Tuesday, 21 May 2019

Bora Bora

This morning Pim and I climbed Mont Nue , one of Bora Bora's peaks. It was a steep scramble through dense forest with vines and tree ferns. But at the top we were rewarded with this amazing view of the lagoon. Tintin is down there!

Leg 5 : Bora Bora to Tonga

After 2 months exploring French Polynesia (it's huge!) we are approaching the next
leg of the World ARC rally: Bora Bora to Vava'u, Tonga, via Suwarrow
(Cook Islands) and Niue. It's 690 miles WNW to Suwarrow, an
isolated uninhabited atoll and a National Park, then 540 miles SW
to Niue, and finally 230 miles to Tonga. Niue is a bit like Makatea: a
very steep-to island where it's too deep to anchor. There are limited
moorings there, so the World ARC fleet has been divided into 2 groups
for this leg.

We arrived at Bora Bora yesterday in time to watch the start of the leg
for group one - see photos. Many boats had their coloured sails out for
the start in Bora Bora lagoon, and it was a spectacle. Swade and
Stefano in their yellow shirts were organising the start. Gemma is the
figurehead on Aurora B's bow.

We are getting familiar with our pre-ocean checklist, and I think you
are too! Jobs for the next 2 days before we leave in group 2 on
Wednesday: Rig check, engine check, diesel in tanks, fill water
tanks, buy provisions, stow stuff away, rig wind steering, check
weather forecast...

We need to fill the water tanks here from the dock for the first time
in ages, because 2 days ago the water maker had problems. Shortly after
turning it on on we heard BANG!

Investigation revealed that the high pressure hose had burst. Maybe due
to chafe secondary to engine vibration. No high pressure hose and
fittings are to be found on Bora Bora, so we have changed to water
conservation mode. Tintin's tanks hold over 600 litres, so we will fill
to the very top before we go and use water carefully. No more luxury of
daily fresh water showers - but
today we all had a great shower on the
deck in a heavy tropical downpour. We can also harvest water from the
mainsail via the sail cover if needed. Other ARC boats with water
makers have generously offered to give us top ups via jerry can in
Suwarrow and Niue - so we will be well looked after.

Tintin Reunited

Last night there was a shout from the dockside: Tintin!
And there stood Nicki and Richard, rejoining us on board.
It is great to have them both back, Richard with his right arm in action again. The unplanned few months back home in New Zealand were filled with work on the new block of land, and we have heard a lot about Richards new tractor!

Sunday, 19 May 2019

Taha'a Coral Garden

Our last stop before heading on to Bora Bora tomorrow has been the coral
garden of Taha'a.
We are anchored just next to a small motu on the west side of Taha'a.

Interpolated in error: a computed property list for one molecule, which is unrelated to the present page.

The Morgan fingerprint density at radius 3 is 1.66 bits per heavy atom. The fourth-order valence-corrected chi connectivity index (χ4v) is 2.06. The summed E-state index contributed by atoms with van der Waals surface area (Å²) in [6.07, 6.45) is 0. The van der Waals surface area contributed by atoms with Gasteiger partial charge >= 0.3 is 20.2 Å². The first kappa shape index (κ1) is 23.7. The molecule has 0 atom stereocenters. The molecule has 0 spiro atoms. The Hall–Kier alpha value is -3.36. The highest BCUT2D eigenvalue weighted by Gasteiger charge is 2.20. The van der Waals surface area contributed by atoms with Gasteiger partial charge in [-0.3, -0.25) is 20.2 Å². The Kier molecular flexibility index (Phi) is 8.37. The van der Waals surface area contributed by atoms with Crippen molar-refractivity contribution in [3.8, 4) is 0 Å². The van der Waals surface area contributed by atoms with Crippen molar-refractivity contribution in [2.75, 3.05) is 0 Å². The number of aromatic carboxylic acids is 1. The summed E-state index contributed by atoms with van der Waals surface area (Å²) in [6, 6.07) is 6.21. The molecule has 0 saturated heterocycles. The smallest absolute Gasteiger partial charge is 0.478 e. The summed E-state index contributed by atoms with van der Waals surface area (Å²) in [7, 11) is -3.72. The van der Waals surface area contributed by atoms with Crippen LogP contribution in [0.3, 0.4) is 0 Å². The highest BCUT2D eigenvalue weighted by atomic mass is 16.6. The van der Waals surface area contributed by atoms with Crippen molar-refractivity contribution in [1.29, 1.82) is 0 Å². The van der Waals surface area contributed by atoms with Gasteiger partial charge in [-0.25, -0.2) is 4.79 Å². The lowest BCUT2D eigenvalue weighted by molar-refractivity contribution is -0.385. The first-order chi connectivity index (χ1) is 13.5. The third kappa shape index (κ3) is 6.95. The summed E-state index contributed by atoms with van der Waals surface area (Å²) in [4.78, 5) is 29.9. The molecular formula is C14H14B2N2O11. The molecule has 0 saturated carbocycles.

There is a steady gentle current of water flowing between two
motus, from the outer reef towards Taha'a. Snorkelling in the
stream we were carried over a garden of coral the size of several
football pitches. It felt like we were flying over the coral and
amazingly colourful (and fearless) fish. Another incredible place in
the world.

Marae Taputapuatea

Our exploration around Raiatea continued from Alex's bay, as we tiptoed
just inside the reef around the south of the island with Aurora B.
The channel was pretty narrow in places between the fringing reef and
the island, but under engine and with the centreboard up we navigated
the 20 miles aound to the east side. More bright green mountains,
waterfalls and bays kept opening up to our left; on our right the
turquoise of shallow reef then deep blue ocean. Our destination was Marae Taputapuatea.

The marae is just about 1m above sea level, a large rectangular
construction with a row of standing stones at one end. Here priests were
initiated, sacrifices made (both human and animal) and ancestors were
consulted. It is said to be the most important marae in all of French
Polynesia. It held its own atmosphere.

Plateau Temehanirahi

The climb up to the sacred plateau of Temehanirahi

Wednesday, 15 May 2019

Polynesian tatoos

All through the islands of Polynesia we have seen people with tatoos.
Not just any tatoos - whole arms, legs, faces, backs. They are works of
art. Tatooists of the Marquesas are recognised as the experts. Stylised
natural forms and tikis are integrated with other symbols, and each has
a significance. A turtle represents longeivity, a manta ray, the ocean;
tikis are there to protect you. Several World Arc sailors visited the
tatoo artist in Hiva Oa, Marquesas, and returned delighted with their
tatoos which were designed for them individually to represent things
important to them.